One evening, after the kids were in bed, she told Mark, "I can't go on this way anymore. I'm tired of you taking out your pain on me and the children. I love you, but I have to protect them. If that means I have to divorce you, I will."

Her words hit Mark like a sucker punch and he broke down, dropping the tough façade he'd maintained for so long. "I know I have a problem," he confessed tearfully. "Just please don't give up on us. I'll do anything to save our marriage."

"Even go to a doctor?" Marshéle pressed.

"Yes," Mark conceded. "I promise."

For the first time in months, Marshéle felt hope, though tentative, for a change.

Mark had worked closely in Afghanistan with Dr. Dan Sutton, a SEAL team physician. Although he was a medical doctor, not a psychiatrist or psychologist, he had extensive experience with hurting soldiers and knowledge of Post Traumatic Stress Disorder (PTSD).

True to his word, Mark scheduled an appointment the next day. He opened up completely to Dr. Sutton, describing the emotional, psychological, and physical symptoms plaguing him since Iraq. The confession itself was cathartic for Mark.

"You're not going crazy," Sutton reassured him. "You're having a normal response to abnormal trauma. With time and therapy you can recover completely."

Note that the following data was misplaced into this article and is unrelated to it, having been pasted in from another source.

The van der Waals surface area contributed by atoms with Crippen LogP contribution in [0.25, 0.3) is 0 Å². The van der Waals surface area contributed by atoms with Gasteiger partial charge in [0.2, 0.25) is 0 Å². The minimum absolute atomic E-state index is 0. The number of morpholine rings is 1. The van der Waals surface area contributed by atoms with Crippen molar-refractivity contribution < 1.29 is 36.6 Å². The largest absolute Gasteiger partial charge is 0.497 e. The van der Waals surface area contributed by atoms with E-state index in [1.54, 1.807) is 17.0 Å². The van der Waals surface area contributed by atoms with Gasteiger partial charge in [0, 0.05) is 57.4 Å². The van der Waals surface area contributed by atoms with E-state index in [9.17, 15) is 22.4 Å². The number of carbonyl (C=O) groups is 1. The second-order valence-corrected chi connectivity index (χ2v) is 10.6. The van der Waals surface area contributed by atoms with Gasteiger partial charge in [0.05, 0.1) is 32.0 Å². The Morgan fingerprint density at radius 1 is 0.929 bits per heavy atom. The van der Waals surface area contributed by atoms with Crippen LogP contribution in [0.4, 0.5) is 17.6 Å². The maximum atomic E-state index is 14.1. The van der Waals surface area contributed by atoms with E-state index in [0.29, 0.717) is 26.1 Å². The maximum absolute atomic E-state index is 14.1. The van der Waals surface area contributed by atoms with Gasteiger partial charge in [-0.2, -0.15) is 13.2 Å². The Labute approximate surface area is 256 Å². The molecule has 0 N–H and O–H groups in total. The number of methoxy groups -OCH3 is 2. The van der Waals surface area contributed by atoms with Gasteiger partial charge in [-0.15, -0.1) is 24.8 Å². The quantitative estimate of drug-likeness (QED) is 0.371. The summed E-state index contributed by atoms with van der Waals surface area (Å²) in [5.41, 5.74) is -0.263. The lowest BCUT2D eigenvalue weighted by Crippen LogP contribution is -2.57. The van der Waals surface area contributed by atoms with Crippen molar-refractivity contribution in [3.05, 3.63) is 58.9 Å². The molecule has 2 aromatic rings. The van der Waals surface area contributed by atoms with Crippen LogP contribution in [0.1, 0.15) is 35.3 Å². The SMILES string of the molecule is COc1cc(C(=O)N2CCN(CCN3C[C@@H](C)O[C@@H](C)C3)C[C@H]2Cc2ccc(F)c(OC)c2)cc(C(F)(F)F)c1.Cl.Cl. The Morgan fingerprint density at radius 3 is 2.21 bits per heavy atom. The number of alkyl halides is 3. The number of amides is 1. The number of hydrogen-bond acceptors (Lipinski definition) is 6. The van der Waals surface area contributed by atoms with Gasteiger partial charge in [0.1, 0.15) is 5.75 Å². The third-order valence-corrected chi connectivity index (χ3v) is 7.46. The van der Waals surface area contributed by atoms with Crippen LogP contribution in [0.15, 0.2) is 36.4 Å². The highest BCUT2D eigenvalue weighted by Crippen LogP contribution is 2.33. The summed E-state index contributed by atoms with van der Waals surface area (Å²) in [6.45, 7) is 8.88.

It was the first shred of hope Mark felt. He drove home to Marshéle infused with a sense of relief and determination.

"I'm so sorry for everything I've put you and the kids through," he said, tears in his eyes. "Doc Sutton is referring me to a colleague for counseling. Things will get better."

"I'm here," Marshéle replied, moved by his vulnerability. "Whatever you need."

A Christian friend inside the SEAL team arranged for Mark to remain stateside for the following two months while he attended counseling sessions. Two times a week, in the early morning darkness, Mark and the counselor would meet and talk before Mark went to his job. Although the sessions were painful and draining, Mark felt a weight being lifted from his soul.